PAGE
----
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Planning

By: Camille Davis

One of the most enjoyable aspects of preparing for married life is assembling a gift registry. Choosing items for a registry allows engaged couples to choose household items that will contribute to the preparation of a comfortable and attractive home. Although the focus of the registry are the needs and wants of the bride and groom, the bride and groom must refrain from using their gift registry as an opportunity to make unrealistic requests of their guests. Below are tips for compiling a registry that simultaneously reflects the preferences of the couple and the appropriate consideration of the couple's guests.


1. Begin with items that are needed for everyday use.

Think about you and your fiance?e's lifestyles. What items do each of you use daily?What items will you continue to use daily after you are married? Examples are dishes, sheets, blankets, towels, and appliances. Although these are not the most exciting gifts to receive, you should place them on your registry if you and your fiance? need them. You will be frustrated after your wedding if you and your fiance? are without basic items that you need to function daily.

2. Place items on your registry that you will use for entertaining.

After registering for items that you will use daily, register for items that you need for entertaining guests within your home. This is the time to add china, bar glasses, punch bowls, serving trays, and other items that are similar. More than likely, you will not need these items on an everyday basis, but you will need them during instances when you invite guests to your home. You want to be prepared for such occasions by possessing the necessary materials.

3. Order items for your registry in sets.

Most items for your registry should be selected in sets. Sets are even numbers (i.e. 2,4,6,8) of an item. When choosing a set, always consider the number of people you plan on entertaining at one time, and select a set accordingly. For example, if your dining room table holds 12 people, then order enough dishes, forks, glasses, etc. for 12 people.


4. It's okay to choose a charity in lieu of gifts.

If you and your finance are already living together, you may already have most of what you need and want for your home. If that is the case, consider choosing a charity with a cause that is important to you, and ask your guests to consider contributing to the charity.

5. Do not place electronics on communication devices on your registry.

A registry is not a Christmas list. It is not an opportunity to insist that guests purchase anything you desire. Gadgets such as phones, cameras, and speakers should not be on a wedding registry. If you need these items, list them as additional items on your wedding budget, and plan to pay for them. You will lose the respect and possible goodwill of your guests by placing items on your registry that seem disconnected from marriage preparation.


6. Do not place items on your list that are cost prohibitive.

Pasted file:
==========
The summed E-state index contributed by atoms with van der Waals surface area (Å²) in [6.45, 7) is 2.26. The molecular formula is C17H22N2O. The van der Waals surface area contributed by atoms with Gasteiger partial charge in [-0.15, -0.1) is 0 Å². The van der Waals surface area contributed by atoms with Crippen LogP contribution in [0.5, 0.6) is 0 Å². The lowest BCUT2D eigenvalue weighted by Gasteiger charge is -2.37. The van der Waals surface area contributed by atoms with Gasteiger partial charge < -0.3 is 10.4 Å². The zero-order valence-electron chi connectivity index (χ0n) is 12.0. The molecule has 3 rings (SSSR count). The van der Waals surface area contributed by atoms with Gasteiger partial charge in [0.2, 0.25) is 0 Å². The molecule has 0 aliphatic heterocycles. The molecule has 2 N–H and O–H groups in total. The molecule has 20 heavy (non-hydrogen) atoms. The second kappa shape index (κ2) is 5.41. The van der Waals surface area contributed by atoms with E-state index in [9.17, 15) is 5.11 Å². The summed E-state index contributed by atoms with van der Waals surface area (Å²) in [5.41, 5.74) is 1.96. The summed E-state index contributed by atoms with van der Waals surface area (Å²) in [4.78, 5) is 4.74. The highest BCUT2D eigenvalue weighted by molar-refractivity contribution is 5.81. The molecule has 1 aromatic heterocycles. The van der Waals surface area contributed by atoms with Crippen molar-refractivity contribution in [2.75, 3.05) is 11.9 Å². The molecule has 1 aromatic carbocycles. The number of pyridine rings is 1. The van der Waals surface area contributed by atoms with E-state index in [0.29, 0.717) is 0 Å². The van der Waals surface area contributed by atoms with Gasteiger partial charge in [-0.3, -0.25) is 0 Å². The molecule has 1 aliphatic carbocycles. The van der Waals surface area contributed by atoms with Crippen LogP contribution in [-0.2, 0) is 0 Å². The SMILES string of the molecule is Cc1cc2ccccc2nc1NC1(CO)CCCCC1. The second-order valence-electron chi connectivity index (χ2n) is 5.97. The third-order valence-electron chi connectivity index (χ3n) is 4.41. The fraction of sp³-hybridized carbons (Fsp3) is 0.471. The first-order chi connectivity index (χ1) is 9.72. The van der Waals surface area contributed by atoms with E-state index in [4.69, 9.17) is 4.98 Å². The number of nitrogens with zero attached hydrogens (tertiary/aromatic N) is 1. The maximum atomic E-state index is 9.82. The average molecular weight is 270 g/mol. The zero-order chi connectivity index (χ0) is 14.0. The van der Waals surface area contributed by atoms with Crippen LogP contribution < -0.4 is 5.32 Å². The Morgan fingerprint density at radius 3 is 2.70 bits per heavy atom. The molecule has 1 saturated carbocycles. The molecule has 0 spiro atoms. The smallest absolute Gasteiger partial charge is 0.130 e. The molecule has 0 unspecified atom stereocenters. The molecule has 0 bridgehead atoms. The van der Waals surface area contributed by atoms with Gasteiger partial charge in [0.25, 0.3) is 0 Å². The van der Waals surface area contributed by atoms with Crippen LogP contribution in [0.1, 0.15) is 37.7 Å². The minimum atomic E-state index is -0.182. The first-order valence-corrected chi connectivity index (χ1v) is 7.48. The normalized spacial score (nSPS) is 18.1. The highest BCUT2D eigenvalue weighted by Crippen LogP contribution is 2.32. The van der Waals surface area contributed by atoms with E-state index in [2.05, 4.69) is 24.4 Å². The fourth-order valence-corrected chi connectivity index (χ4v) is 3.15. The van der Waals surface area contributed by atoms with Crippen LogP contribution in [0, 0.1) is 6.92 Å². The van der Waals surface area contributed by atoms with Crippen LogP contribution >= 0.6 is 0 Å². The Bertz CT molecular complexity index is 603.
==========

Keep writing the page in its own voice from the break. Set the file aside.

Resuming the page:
If you know that most of your guests won't be able to afford something, then don't put it on your registry. Your intention should not be to present a lengthy list of items to your guests of items that they cannot afford. Instead, your intention should be to present a variety of items that will be useful to you that are within your guests' price range. By opting to do things this way, your guests will know that you are not attempting to take advantage of them, and they will be more likely to purchase more items on your list.


7. Create a separate registry for lingerie.

If you would like to receive lingerie or other intimate items, create a separate registry. This registry should be disclosed only to those you invite for a lingerie bridal shower or to those who are closest to you. Your underwear preferences should not be disclosed in your general wedding registry that is distributed among all guests.

8. Consider creating a trousseau.

A trousseau is a collection of items that are collected in preparation for marriage. These items are purchased by the bride and/ or groom and put away for safekeeping until their wedding day. Even if you have created a registry, it is okay to continually purchase items that you prefer not to place on the registry and to keep them in a special place until you are ready to use them.


9. Don't ask for money.

If someone offers to give you money, then graciously accept it. However, you should rarely ask for it. The only time when it is acceptable to request money is when close family members and friends offer to help you with wedding expenses, honey moon expenses, or funds for a down payment on a home.


10. Remember to show gratitude.

When you open a gift, immediately record who gave it to you. If possible, say "thank you" in person or by phone call or text. Additionally, send a "thank you" note no later than three months after receiving a gift.

Your wedding is one of the most important and joyous events of your life. However, do not let the excitement of the occasion cause you to behave in ways that show a lack of consideration for those who are celebrating your special moment with you. Put what you need and some of what you want on your registry. Just remember that the purpose of the list is to get you started in your new season of life. The registry should never be a "wish list" that places unsuitable demands on your guests.

Camille Davis is the owner of Oh Behave Etiquette Consultation in Dallas, TX. She provides consultation on modern manners and writes about them on her weekly blog. She holds a bachelor's degree in journalism, a Master's degree in history and is working on her Ph.D. Her website is entitled www.ohbehavemanners.com. Follow her on Instagram @camillemarie_davis.